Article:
A ‘chicken or the egg’ situation: More research needed on whether gut dysbiosis affects the brain or vice versa
Research on the gut-brain axis is growing, but it is still a ‘chicken or the egg’ situation when it comes to whether it is gut dysbiosis that affects brain health or vice versa.
Dr Chakrapani P. S., honorary director at the Centre for NeuroScience and assistant professor at the Department of Biotechnology, Cochin University of Science and Technology, who specialises in the research of neuroscience and the gut-brain axis, pointed out the above in the latest episode of our Nutrachampion podcast.
He said that alterations to the gut microbiome were observed in models studying brain damage that occurred due to accidents or Parkinson’s Disease. Similarly, gut dysbiosis could also affect the brain, but it remains unclear whether it is gut dysbiosis that affects brain health or vice versa, he said.
“What happens in the gut, does not stay in the gut”: Why fibre, protein intake affects cardiometabolic health
The types of dietary fibre and protein consumed could affect gut microbiome and the risk of developing cardiometabolic diseases, emerging scientific evidence has shown.
Kazuyuki Kasahara, assistant professor of Metabolic, Nutrition, and Microbiome Medicine, at Lee Kong Chian School of Medicine, Nanyang Technological University, pointed out the above during his presentation at the Growth Asia Summit.
His research out of his Kasahara Lab has showed that a high dietary fibre diet could protect against atherosclerosis by promoting the colonisation of Roseburia intestinalis – an anaerobic, gram-positive bacterium that breaks down dietary fibre and produces butyrate in the colon.
The supplementation of the amino acid glycine before bedtime has shown to improve sleep quality, alertness and reduce fatigue in healthy populations, according to findings of a recent review conducted by researchers from Singapore.
Writing in GeroScience, they reviewed 50 human clinical studies which examined the effects of glycine supplementation on multiple health areas, such as the endocrine, metabolic, nervous, cardiovascular, and immune system.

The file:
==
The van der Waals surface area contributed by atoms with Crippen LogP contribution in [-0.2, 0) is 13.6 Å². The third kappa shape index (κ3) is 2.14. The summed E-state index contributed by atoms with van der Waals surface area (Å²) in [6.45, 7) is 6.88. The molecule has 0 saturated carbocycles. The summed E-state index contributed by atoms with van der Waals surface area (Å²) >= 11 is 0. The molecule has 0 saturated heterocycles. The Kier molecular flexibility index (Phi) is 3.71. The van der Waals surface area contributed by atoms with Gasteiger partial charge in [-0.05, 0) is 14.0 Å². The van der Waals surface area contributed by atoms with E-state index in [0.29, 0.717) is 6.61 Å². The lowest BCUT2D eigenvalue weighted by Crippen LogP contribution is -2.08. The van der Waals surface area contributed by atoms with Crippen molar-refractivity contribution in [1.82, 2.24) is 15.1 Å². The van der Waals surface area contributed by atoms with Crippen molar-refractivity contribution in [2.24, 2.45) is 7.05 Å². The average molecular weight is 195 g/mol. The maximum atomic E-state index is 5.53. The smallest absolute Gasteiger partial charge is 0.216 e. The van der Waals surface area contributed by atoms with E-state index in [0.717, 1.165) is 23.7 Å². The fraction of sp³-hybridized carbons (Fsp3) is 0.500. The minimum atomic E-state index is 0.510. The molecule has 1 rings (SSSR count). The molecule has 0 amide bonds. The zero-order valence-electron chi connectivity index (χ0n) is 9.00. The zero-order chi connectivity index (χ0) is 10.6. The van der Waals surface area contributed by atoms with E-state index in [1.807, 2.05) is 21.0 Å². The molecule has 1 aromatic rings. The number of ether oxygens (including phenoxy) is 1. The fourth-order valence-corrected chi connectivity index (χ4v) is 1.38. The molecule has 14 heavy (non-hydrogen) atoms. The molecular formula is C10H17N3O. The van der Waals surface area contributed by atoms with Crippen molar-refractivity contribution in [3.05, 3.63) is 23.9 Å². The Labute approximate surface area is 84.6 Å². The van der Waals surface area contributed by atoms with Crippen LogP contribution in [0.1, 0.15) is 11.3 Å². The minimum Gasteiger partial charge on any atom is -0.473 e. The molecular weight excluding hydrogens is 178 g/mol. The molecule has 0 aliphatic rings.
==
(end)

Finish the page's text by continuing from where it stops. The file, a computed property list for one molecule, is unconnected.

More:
A key finding was that glycine supplementation at three grams per day at 30 mins to one hour before bedtime could improve sleep quality, alertness, cognition, and decreased fatigue and sleepiness.
There is currently significant debate taking place over the timing for athletes to consume caffeine and reap the most benefits, a leading sports science researcher has pointed out.
Existing studies showed that caffeine supplementation could improve performance in sports, such as sprint performance when playing ball games, as well as reduce pain and increase adrenaline levels.
However, it is debatable whether caffeine should be given an hour before the start of an exercise, or closer to the start of an exercise to achieve the most benefits, associate Professor Stephen Burns from Singapore’s Nanyang Technological University National Institute of Education’s Physical Education and Sports Science Academic Group said.
Don’t just look at folic acid: Vitamin B12 insufficiency linked with higher risk of gestational diabetes
Prenatal nutrition supplement should look beyond the importance of folic acid, as insufficiency in other micronutrients such as vitamin B12, is linked with a higher risk of gestational diabetes.
This is according to findings from two large-scale birth cohort studies, namely the Growing Up in Singapore Towards healthy Outcomes (GUSTO) and Singapore PREconception Study of long-Term maternal and child Outcomes (S-PRESTO).
Findings from S-PRESTO showed that women with high folic concentration and vitamin B12 insufficiency had a higher risk of gestational diabetes, Dr Jun Shi Lai, senior research fellow at Singapore Institute for Clinical Sciences, pointed out during her presentation at the Growth Asia Summit.